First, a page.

- Cold-Water Release: This is the fastest method for stovetop pressure cookers and a good option when you want to stop the cooking quickly. DO NOT use this method with electric pressure cookers, or you risk electrocution. For stovetop models, place the pressure cooker in the sink. Hold the cooker at a slight angle and run cold water over the outer edge of the lid so that it flows over the lid and down the sides. Do not let water run directly over the vent or valve.
- When opening the lid of your cooker, tilt it away from you to avoid any escaping steam.
A Note for High-Altitude Cooks
If you live at an altitude of 2,000 feet or higher, a pressure cooker may be your best friend in the kitchen. The lower atmospheric pressure at high altitudes allows water to boil at lower temperatures than at sea level. By increasing the pressure, a pressure cooker raises the temperature at which water boils, thus helping to compensate for the longer cooking times caused by high altitude. Adjust pressure-cooking times according to the following formula: for every 1,000 feet above 2,000 feet elevation, increase the cooking time by 5 percent.
5 Ways a Pressure Cooker Can Save You Time
1. Cook Dried Beans in Under an Hour
Pictured recipe: Turkish Chickpea & Lamb Soup
There's a good reason canned beans are so popular: they don't take hours to cook. Dried beans are superior in texture, flavor, price and nutrition, but they can be a real pain to prepare since they take lots of forethought. Dried beans are typically soaked overnight before cooking for at least an hour (sometimes two or three hours), making them less than ideal for a last-minute meal. In comes the pressure cooker. It can turn beans from dried to creamy in 45 minutes or less, and the whole process is hands-off. Dried black beans take about 40 minutes to pressure-cook from start to finish, and free you up to assemble tacos or make Spanish rice. Rather than settle for canned, cook up a pot of beans and store any leftovers in their cooking liquid for meals throughout the week. Cooked beans will keep for about 3 days in the fridge.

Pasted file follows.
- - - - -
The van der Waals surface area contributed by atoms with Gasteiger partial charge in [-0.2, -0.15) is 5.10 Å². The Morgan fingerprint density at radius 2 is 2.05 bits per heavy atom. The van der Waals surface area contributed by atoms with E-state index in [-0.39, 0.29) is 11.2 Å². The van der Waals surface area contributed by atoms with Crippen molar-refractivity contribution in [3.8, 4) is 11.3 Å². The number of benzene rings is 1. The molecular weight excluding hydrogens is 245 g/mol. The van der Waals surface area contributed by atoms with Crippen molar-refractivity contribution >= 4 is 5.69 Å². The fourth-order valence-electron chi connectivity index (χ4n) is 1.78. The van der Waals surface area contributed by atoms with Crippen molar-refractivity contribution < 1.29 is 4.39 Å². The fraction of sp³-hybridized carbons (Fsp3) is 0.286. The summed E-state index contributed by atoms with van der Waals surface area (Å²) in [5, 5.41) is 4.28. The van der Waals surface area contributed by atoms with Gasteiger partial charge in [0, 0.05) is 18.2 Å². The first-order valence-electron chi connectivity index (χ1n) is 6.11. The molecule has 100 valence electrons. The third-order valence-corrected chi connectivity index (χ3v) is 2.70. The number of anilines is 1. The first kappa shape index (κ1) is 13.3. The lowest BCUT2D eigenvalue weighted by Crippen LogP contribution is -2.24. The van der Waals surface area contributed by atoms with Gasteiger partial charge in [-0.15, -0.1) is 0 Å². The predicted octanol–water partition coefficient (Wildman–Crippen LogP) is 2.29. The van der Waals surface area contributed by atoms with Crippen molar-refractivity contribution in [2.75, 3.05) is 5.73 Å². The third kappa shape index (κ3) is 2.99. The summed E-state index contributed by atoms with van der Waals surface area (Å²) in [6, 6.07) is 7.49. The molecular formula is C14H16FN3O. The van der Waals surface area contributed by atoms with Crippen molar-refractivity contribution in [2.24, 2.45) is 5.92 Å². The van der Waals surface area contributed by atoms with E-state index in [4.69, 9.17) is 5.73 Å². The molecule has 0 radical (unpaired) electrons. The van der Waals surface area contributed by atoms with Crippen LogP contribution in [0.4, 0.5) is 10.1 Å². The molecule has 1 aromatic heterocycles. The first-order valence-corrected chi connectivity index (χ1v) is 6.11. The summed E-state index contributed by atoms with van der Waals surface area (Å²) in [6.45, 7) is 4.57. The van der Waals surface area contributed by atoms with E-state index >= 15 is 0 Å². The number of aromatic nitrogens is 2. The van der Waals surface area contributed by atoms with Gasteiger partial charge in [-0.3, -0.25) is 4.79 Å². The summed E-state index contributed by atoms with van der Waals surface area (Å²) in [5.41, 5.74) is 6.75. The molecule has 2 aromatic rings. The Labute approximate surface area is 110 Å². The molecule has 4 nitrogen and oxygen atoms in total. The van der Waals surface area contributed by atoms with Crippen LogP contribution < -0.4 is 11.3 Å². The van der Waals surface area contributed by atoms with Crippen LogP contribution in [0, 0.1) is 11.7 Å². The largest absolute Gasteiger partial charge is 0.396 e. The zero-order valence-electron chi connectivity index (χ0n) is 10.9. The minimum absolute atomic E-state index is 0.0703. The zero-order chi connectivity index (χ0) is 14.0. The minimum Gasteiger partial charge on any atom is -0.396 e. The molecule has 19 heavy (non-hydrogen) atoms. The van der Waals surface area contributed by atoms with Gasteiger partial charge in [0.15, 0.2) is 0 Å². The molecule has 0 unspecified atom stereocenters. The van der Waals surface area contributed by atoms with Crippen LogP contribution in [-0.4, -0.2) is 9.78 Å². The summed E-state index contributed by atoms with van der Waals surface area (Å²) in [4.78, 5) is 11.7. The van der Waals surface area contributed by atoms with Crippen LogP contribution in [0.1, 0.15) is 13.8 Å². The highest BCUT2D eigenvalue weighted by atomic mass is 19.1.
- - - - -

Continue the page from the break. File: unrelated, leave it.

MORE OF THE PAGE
2. Forget About Defrosting
Pictured recipe: Pressure-Cooker Beef & Noodles
How many times have you arrived home ready to make dinner when you realize you forgot to defrost a key ingredient? Frozen food is a great way to have fresh, healthy food on hand, but cooking frozen chicken thighs, for example, takes some thinking ahead. If you're pressure-cooking those chicken thighs, then you've got nothing to worry about. You can safely pressure-cook a number of frozen ingredients and it will only add a few minutes to your cook time. The general rule with frozen meat is to add 50 percent more cook time (if an ingredient normally takes 10 minutes to cook, cook it for 15 minutes) and allow more time for the cooker to build pressure. Frozen pieces of chicken, ground beef, cubed beef or thin pork are good for this method, and work well in stews and soups. Avoid using frozen giant roasts or other big hunks of meat-it's best to defrost these items before cooking.
3. Cook Large Cuts of Meat
Pictured recipe: Rosemary-Orange Pot Roast
Speaking of big hunks of meat, Sunday pot roast isn't just for Sunday anymore. Big pieces of beef or pork require long braises or stews using conventional methods, meaning hours of cook time. This is fine as a weekend project, but what if you want to serve pork shoulder on a Tuesday night and you don't want to load up your slow cooker before work? The pressure cooker simulates long braises and turns tough meat perfectly tender after about an hour of high pressure. This means you can have your showstopping main dish on the table, start to finish, in less than two hours. While the meat cooks, prepare your side dishes, set the table and open a bottle of wine. No sweat.
Pictured recipe: Pressure-Cooker Mac & Cheese
And speaking of multitasking, a pressure cooker gives you freedom to utilize the rest of your kitchen. This may sound like a riddle, but the hands-off nature of pressure-cooking means that you don't have to babysit the dish. Once you've clamped on the lid and started the timer, you're free to ignore the cooker until the cook time is up. This leaves you free to toss a salad and sear a steak on the stovetop, or steam a cheesecake while you eat dinner. Even though you can make whole meals in the pressure cooker (stew, for example), you don't have to. The cooker will cook your chosen dish perfectly without your help, letting you easily churn out a whole spread on a weeknight.
5. Cook Two Dishes at Once
Pictured recipe: 4-Way Beef Roast
Why cook one dish in your pressure cooker when you can cook two? Using a steamer rack, basket or trivet, you can create layers within the pot and cook two dishes at once. Steam fish up top while a sauce or grain cooks below. Cook a vegetable stew or curry in the bottom of the pot and steam rice in a bowl or ramekin above. Steam "hard-boiled" eggs while oats, rice or grits cook below. The possibilities are endless, as long as your cook times match up. For example, if both items cook for 5 minutes at high pressure, and one is steamed on a rack or cooked pot-in-pot (meaning the dish cooks in a ramekin, bowl or other dish inside the cooker pot), then you can make both dishes at once. Pressure-cooking two dishes at once is kitchen multitasking at its finest.